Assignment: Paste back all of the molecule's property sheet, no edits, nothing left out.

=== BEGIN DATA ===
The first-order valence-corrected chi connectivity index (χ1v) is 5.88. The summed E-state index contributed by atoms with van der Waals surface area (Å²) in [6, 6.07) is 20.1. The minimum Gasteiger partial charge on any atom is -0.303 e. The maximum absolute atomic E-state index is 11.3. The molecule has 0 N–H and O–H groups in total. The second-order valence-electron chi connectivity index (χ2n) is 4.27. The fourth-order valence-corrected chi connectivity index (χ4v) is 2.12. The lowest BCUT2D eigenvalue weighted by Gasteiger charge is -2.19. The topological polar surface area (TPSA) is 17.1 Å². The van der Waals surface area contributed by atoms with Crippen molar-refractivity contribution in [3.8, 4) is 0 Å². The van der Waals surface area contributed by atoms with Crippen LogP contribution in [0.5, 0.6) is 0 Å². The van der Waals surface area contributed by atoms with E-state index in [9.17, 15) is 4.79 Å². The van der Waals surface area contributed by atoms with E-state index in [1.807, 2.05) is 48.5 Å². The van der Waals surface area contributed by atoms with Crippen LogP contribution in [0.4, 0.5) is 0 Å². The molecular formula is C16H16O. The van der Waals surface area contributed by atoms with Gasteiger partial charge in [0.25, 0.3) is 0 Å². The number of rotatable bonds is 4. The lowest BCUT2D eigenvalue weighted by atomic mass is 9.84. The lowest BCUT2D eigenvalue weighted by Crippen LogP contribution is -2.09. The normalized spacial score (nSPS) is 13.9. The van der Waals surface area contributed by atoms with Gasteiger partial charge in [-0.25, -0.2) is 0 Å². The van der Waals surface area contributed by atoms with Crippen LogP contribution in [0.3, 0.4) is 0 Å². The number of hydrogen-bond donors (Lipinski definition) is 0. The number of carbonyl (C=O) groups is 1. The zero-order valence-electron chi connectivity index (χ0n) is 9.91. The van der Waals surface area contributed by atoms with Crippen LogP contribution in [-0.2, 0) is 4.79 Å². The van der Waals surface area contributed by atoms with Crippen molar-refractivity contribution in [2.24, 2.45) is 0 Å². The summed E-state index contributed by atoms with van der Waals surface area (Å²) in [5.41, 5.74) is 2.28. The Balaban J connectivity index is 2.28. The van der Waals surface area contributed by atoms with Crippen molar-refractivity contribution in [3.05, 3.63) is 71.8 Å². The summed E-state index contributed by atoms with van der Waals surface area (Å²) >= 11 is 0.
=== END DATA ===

The first-order valence-corrected chi connectivity index (χ1v) is 5.88. The summed E-state index contributed by atoms with van der Waals surface area (Å²) in [6, 6.07) is 20.1. The minimum Gasteiger partial charge on any atom is -0.303 e. The maximum absolute atomic E-state index is 11.3. The molecule has 0 N–H and O–H groups in total. The second-order valence-electron chi connectivity index (χ2n) is 4.27. The fourth-order valence-corrected chi connectivity index (χ4v) is 2.12. The lowest BCUT2D eigenvalue weighted by Gasteiger charge is -2.19. The topological polar surface area (TPSA) is 17.1 Å². The van der Waals surface area contributed by atoms with Crippen molar-refractivity contribution in [3.8, 4) is 0 Å². The van der Waals surface area contributed by atoms with Crippen LogP contribution in [0.5, 0.6) is 0 Å². The van der Waals surface area contributed by atoms with E-state index in [9.17, 15) is 4.79 Å². The van der Waals surface area contributed by atoms with E-state index in [1.807, 2.05) is 48.5 Å². The van der Waals surface area contributed by atoms with Crippen LogP contribution in [0.4, 0.5) is 0 Å². The molecular formula is C16H16O. The van der Waals surface area contributed by atoms with Gasteiger partial charge in [0.25, 0.3) is 0 Å². The number of rotatable bonds is 4. The lowest BCUT2D eigenvalue weighted by atomic mass is 9.84. The lowest BCUT2D eigenvalue weighted by Crippen LogP contribution is -2.09. The normalized spacial score (nSPS) is 13.9. The van der Waals surface area contributed by atoms with Gasteiger partial charge in [-0.25, -0.2) is 0 Å². The van der Waals surface area contributed by atoms with Crippen LogP contribution in [0.3, 0.4) is 0 Å². The number of hydrogen-bond donors (Lipinski definition) is 0. The number of carbonyl (C=O) groups is 1. The zero-order valence-electron chi connectivity index (χ0n) is 9.91. The van der Waals surface area contributed by atoms with Crippen LogP contribution in [-0.2, 0) is 4.79 Å². The van der Waals surface area contributed by atoms with Crippen molar-refractivity contribution in [2.24, 2.45) is 0 Å². The summed E-state index contributed by atoms with van der Waals surface area (Å²) in [5.41, 5.74) is 2.28. The Balaban J connectivity index is 2.28. The van der Waals surface area contributed by atoms with Crippen molar-refractivity contribution in [3.05, 3.63) is 71.8 Å². The summed E-state index contributed by atoms with van der Waals surface area (Å²) >= 11 is 0.